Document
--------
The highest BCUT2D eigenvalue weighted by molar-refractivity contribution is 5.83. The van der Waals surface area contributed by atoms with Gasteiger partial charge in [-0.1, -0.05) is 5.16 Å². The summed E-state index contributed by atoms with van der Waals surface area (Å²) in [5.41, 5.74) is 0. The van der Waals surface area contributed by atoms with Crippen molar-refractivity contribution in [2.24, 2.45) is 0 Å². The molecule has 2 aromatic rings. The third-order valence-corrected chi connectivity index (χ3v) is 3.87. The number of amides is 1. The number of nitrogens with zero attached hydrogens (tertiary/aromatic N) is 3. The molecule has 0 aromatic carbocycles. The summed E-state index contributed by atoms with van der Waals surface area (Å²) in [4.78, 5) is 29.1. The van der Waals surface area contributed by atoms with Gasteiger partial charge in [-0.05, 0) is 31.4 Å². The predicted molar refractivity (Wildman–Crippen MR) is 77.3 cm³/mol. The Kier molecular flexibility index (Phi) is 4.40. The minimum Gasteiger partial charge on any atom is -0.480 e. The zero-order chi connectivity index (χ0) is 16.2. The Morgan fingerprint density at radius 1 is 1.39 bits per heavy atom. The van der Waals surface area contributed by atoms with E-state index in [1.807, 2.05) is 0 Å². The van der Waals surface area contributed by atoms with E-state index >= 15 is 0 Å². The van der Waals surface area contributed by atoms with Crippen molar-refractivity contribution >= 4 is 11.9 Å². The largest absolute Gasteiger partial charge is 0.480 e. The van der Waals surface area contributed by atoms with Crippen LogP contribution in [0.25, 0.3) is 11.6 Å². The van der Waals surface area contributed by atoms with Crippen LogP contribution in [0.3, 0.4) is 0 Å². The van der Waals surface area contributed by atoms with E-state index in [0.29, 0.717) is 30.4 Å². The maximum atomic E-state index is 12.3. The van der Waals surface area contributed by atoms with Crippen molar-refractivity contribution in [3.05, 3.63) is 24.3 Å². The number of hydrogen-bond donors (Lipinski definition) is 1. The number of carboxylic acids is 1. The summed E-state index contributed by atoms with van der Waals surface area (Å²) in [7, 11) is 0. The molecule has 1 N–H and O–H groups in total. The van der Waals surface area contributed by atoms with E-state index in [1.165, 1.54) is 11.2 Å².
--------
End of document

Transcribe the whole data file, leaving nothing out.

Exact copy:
The highest BCUT2D eigenvalue weighted by molar-refractivity contribution is 5.83. The van der Waals surface area contributed by atoms with Gasteiger partial charge in [-0.1, -0.05) is 5.16 Å². The summed E-state index contributed by atoms with van der Waals surface area (Å²) in [5.41, 5.74) is 0. The van der Waals surface area contributed by atoms with Crippen molar-refractivity contribution in [2.24, 2.45) is 0 Å². The molecule has 2 aromatic rings. The third-order valence-corrected chi connectivity index (χ3v) is 3.87. The number of amides is 1. The number of nitrogens with zero attached hydrogens (tertiary/aromatic N) is 3. The molecule has 0 aromatic carbocycles. The summed E-state index contributed by atoms with van der Waals surface area (Å²) in [4.78, 5) is 29.1. The van der Waals surface area contributed by atoms with Gasteiger partial charge in [-0.05, 0) is 31.4 Å². The predicted molar refractivity (Wildman–Crippen MR) is 77.3 cm³/mol. The Kier molecular flexibility index (Phi) is 4.40. The minimum Gasteiger partial charge on any atom is -0.480 e. The zero-order chi connectivity index (χ0) is 16.2. The Morgan fingerprint density at radius 1 is 1.39 bits per heavy atom. The van der Waals surface area contributed by atoms with E-state index in [1.807, 2.05) is 0 Å². The van der Waals surface area contributed by atoms with E-state index >= 15 is 0 Å². The van der Waals surface area contributed by atoms with Crippen molar-refractivity contribution >= 4 is 11.9 Å². The largest absolute Gasteiger partial charge is 0.480 e. The van der Waals surface area contributed by atoms with Crippen LogP contribution in [0.25, 0.3) is 11.6 Å². The van der Waals surface area contributed by atoms with Crippen LogP contribution in [0.3, 0.4) is 0 Å². The van der Waals surface area contributed by atoms with E-state index in [0.29, 0.717) is 30.4 Å². The maximum atomic E-state index is 12.3. The van der Waals surface area contributed by atoms with Crippen molar-refractivity contribution in [3.05, 3.63) is 24.3 Å². The number of hydrogen-bond donors (Lipinski definition) is 1. The number of carboxylic acids is 1. The summed E-state index contributed by atoms with van der Waals surface area (Å²) in [7, 11) is 0. The molecule has 1 N–H and O–H groups in total. The van der Waals surface area contributed by atoms with E-state index in [1.165, 1.54) is 11.2 Å².